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How an Oklahoma law is protecting elderly from fraud

Posted at 4:48 PM, Jun 30, 2024

TULSA, Okla. —  A law going into effect on Nov. 1, 2024, increases the punishment for Medicare fraud, abuse, or neglect toward an elderly individual.

Nancy Vitali checked her Medicare benefits and discovered she was a victim of Medicare fraud.

"Charges for $4,000 in urinary catheters, which I have never used in my life,” said Vitali.

She immediately reported it after finding multiple other charges to her account. Vitali couldn’t believe someone could do such a thing.

"Money that's supposed to be going to care of senior citizens is going into the pockets of cheaters and crooks,” Vitali said.

According to the senior Medicare patrol, Vitali's situation is part of the $60 billion in Medicare fraud that occurs annually.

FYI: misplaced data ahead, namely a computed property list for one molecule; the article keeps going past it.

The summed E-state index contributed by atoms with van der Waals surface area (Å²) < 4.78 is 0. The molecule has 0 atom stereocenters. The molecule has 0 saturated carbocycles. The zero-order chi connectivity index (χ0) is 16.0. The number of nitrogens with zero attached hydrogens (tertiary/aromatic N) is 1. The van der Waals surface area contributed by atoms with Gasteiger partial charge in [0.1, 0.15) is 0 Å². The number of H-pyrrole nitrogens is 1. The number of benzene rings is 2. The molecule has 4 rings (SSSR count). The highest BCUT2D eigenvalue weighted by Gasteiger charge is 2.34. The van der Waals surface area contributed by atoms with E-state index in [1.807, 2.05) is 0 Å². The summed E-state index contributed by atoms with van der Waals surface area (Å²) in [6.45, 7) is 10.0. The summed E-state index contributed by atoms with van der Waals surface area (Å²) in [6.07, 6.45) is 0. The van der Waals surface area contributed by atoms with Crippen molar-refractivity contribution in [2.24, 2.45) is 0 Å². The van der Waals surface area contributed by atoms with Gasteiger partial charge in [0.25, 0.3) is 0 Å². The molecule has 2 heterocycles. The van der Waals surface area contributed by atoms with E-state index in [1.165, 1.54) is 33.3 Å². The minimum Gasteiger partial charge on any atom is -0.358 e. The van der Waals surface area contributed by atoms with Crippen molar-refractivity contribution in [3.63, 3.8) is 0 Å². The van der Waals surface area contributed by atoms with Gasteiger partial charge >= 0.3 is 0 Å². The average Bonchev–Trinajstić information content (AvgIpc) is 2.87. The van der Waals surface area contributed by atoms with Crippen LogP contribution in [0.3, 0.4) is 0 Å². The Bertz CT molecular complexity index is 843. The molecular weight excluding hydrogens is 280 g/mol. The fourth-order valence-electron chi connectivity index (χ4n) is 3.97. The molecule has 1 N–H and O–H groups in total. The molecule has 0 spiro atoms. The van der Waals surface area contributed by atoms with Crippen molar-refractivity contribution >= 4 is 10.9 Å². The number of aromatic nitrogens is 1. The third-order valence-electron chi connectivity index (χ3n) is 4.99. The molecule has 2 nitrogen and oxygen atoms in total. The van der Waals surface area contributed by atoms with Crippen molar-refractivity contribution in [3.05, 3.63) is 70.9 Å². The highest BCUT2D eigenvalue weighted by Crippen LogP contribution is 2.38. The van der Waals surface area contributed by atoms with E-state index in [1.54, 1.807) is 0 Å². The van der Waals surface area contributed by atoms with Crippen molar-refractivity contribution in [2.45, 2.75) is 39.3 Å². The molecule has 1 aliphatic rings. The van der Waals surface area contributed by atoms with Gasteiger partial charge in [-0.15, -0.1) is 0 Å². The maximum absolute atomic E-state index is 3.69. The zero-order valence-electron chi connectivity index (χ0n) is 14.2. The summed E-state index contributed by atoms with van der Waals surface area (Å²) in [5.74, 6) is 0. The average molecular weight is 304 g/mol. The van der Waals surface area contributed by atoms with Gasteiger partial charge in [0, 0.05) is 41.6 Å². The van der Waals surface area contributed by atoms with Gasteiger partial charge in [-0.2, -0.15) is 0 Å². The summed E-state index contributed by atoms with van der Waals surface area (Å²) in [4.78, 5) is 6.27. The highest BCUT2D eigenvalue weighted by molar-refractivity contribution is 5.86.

That's why Oklahoma lawmakers passed House Bill 3668, known as the Miller Bill, which increases the punishment for Medicaid and Medicare fraud.

"I'm very excited that the legislator cares enough to make sure that this stops happening,” said Vitali.

Roxanne King with Life Senior Services said this couldn't be better for seniors, "Absolutely, a lot of times, they don't know where to go when they feel like something happened to them. Whether it's a Medicare fraud thing or loved one taking advantage of them.”

Vitali said everyone should help seniors tackle the problem of Medicare fraud.

"Everyone should educate their seniors to watch out for fraud and also follow up on the reports that they get," said Vitali.

If you or you know someone who is a victim of Medicare fraud, report ithere.

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